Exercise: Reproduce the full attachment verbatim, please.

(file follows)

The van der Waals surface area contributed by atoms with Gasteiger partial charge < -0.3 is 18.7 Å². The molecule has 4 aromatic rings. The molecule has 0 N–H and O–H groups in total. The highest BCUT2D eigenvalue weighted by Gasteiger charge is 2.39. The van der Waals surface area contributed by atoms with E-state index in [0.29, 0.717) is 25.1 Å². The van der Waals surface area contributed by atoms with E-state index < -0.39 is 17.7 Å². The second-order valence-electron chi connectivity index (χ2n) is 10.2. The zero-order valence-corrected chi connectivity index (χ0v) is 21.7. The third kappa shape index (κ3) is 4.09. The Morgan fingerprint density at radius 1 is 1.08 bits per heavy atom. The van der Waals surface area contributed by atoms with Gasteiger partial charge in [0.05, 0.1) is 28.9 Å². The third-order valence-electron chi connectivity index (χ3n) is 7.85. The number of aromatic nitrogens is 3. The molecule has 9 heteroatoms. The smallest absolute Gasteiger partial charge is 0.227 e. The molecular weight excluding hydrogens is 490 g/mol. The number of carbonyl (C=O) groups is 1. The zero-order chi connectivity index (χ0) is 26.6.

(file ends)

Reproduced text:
The van der Waals surface area contributed by atoms with Gasteiger partial charge < -0.3 is 18.7 Å². The molecule has 4 aromatic rings. The molecule has 0 N–H and O–H groups in total. The highest BCUT2D eigenvalue weighted by Gasteiger charge is 2.39. The van der Waals surface area contributed by atoms with E-state index in [0.29, 0.717) is 25.1 Å². The van der Waals surface area contributed by atoms with E-state index < -0.39 is 17.7 Å². The second-order valence-electron chi connectivity index (χ2n) is 10.2. The zero-order valence-corrected chi connectivity index (χ0v) is 21.7. The third kappa shape index (κ3) is 4.09. The Morgan fingerprint density at radius 1 is 1.08 bits per heavy atom. The van der Waals surface area contributed by atoms with Gasteiger partial charge in [0.05, 0.1) is 28.9 Å². The third-order valence-electron chi connectivity index (χ3n) is 7.85. The number of aromatic nitrogens is 3. The molecule has 9 heteroatoms. The smallest absolute Gasteiger partial charge is 0.227 e. The molecular weight excluding hydrogens is 490 g/mol. The number of carbonyl (C=O) groups is 1. The zero-order chi connectivity index (χ0) is 26.6.